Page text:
Long Distance Ii

Though my mother was already two years dead
Dad kept her slippers warming by the gas,
put hot water bottles her side of the bed
and still went to renew her transport pass.

You couldn't just drop in. You had to phone.
He'd put you off an hour to give him time
to clear away her things and look alone
as though his still raw love were such a crime.

He couldn't risk my blight of disbelief
though sure that very soon he'd hear her key
scrape in the rusted lock and end his grief.
He knew she'd just popped out to get the tea.

I believe life ends with death, and that is all.
You haven't both gone shopping; just the same,
in my new black leather phone book there's your name
and the disconnected number I still call.


Submitted by Scott Dagostino

by Tony Harrison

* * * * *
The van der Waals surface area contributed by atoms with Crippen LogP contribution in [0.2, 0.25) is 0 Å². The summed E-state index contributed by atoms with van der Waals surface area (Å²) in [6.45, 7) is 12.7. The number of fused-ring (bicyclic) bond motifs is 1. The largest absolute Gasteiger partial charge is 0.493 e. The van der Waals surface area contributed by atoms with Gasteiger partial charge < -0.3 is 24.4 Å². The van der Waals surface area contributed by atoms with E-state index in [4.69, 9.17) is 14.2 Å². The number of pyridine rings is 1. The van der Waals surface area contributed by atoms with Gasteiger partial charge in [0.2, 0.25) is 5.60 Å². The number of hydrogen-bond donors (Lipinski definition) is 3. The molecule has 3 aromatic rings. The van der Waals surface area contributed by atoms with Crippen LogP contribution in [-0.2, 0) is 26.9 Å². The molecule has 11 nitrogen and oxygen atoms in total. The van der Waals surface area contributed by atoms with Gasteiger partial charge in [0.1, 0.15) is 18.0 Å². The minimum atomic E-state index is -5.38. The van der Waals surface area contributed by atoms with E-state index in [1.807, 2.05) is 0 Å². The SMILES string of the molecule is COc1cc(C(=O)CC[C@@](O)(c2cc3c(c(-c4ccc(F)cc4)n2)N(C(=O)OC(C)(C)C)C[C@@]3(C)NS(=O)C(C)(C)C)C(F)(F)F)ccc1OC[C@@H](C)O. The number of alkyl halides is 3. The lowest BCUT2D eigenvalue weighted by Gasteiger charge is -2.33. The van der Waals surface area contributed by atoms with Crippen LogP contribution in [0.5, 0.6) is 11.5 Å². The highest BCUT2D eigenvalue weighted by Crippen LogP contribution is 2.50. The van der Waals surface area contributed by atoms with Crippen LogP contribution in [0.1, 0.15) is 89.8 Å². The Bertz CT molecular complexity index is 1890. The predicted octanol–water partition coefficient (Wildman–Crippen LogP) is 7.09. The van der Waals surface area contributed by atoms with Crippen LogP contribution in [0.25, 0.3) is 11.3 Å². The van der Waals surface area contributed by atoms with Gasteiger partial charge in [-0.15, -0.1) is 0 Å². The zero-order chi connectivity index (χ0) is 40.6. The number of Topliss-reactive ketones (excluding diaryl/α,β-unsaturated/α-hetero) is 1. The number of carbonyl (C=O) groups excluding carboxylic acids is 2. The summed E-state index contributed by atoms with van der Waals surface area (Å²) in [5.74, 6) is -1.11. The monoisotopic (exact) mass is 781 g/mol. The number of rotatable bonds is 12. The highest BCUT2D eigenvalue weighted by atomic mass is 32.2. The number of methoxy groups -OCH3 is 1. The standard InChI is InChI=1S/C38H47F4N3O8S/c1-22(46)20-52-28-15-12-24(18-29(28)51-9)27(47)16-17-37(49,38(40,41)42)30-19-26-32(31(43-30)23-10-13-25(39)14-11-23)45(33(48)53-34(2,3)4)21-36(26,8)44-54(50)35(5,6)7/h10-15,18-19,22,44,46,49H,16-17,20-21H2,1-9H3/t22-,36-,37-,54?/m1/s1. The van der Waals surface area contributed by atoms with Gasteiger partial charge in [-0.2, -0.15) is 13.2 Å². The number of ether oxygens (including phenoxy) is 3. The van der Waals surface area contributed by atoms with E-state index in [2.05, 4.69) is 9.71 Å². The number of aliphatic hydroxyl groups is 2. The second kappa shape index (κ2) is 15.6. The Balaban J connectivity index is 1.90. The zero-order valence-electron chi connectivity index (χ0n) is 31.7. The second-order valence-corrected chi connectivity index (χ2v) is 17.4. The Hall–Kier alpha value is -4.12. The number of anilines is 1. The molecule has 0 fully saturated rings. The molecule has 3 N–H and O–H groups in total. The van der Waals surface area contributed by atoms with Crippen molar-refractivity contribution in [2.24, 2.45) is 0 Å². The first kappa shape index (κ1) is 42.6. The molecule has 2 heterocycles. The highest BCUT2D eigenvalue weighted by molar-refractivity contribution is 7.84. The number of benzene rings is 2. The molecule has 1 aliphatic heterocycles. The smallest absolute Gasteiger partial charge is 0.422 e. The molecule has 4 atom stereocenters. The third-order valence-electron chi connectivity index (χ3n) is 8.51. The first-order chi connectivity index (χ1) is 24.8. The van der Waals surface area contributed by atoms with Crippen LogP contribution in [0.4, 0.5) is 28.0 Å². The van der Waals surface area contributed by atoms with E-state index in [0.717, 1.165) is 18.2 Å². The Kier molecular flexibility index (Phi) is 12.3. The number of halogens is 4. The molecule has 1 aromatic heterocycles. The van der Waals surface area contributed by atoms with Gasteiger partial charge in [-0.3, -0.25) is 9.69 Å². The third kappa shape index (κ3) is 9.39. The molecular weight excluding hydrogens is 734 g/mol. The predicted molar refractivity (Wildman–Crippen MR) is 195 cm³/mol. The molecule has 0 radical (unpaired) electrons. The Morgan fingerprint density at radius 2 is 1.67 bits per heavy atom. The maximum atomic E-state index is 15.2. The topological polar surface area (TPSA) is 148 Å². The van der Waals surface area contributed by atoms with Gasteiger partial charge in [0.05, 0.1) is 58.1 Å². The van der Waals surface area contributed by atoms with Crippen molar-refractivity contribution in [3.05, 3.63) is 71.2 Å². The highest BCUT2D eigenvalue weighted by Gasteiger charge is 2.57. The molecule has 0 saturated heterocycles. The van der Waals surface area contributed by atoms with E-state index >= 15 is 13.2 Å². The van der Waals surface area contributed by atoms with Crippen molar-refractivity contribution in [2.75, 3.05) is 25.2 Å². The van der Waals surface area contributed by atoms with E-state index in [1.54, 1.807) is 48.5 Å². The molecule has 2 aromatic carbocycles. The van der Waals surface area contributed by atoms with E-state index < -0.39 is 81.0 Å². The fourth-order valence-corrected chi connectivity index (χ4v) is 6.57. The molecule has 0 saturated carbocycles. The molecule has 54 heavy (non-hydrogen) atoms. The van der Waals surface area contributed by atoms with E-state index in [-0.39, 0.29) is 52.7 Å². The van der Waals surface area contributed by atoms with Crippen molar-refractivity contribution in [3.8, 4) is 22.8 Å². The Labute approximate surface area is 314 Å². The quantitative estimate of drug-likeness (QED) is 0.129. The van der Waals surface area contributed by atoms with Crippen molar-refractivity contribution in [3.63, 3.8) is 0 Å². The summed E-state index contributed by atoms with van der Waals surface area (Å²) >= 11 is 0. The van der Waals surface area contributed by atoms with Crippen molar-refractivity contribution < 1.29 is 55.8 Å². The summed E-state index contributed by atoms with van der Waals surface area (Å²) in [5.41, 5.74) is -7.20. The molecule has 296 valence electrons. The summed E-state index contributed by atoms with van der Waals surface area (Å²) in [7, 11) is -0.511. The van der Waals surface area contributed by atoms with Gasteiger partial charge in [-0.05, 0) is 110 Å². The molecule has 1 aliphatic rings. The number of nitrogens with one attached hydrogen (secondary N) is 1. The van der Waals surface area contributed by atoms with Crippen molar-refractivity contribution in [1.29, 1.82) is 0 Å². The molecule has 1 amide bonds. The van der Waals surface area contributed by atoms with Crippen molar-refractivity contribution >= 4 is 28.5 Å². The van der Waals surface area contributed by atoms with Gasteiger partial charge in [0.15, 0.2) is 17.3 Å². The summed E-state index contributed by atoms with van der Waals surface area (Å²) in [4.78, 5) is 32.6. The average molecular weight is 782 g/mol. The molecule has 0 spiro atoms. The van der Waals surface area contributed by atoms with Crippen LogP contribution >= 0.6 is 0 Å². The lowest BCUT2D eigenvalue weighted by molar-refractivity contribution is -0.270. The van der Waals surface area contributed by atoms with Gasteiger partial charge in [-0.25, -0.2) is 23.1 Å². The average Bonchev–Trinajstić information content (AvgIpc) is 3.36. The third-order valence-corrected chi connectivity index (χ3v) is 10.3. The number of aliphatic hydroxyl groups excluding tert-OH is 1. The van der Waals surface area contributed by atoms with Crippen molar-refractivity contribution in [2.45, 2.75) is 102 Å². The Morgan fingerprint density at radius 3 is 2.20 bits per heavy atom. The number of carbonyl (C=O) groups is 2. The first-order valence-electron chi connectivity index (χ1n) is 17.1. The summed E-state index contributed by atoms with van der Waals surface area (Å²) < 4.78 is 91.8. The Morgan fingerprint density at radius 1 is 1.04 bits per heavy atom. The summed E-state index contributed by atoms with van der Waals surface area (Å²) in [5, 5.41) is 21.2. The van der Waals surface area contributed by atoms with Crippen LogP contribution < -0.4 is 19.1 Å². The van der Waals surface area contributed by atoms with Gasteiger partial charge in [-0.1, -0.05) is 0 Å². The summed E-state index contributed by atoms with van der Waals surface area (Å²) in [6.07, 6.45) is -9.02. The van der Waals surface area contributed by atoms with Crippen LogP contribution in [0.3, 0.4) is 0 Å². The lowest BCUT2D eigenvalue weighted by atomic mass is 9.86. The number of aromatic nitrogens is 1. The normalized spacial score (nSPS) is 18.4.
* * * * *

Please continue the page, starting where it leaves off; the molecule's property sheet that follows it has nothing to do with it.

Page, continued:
Comments (26)

put hot water bottles her side of the bed and still went to renew her transport pass......... well penned
He couldn't risk my blight of disbelief though sure that very soon he'd hear her key scrape in the rusted lock and end his grief. He knew she'd just popped out to get the tea.
The emotions and events are so poignantly expressed. It tugs at the heart. Beautiful poem dear poet. I loved it.
This is a great poem, I think, in its poignancy, wry humor and wisdom, and the craft that packages it. The last stanza both follows and surprises with what precedes it—it’s a kicker, a flourishing finish, an exclamation point to the whole. -GK
and the disconnected number I still call. Wow, such a beautiful write. Thanks for the sharing.
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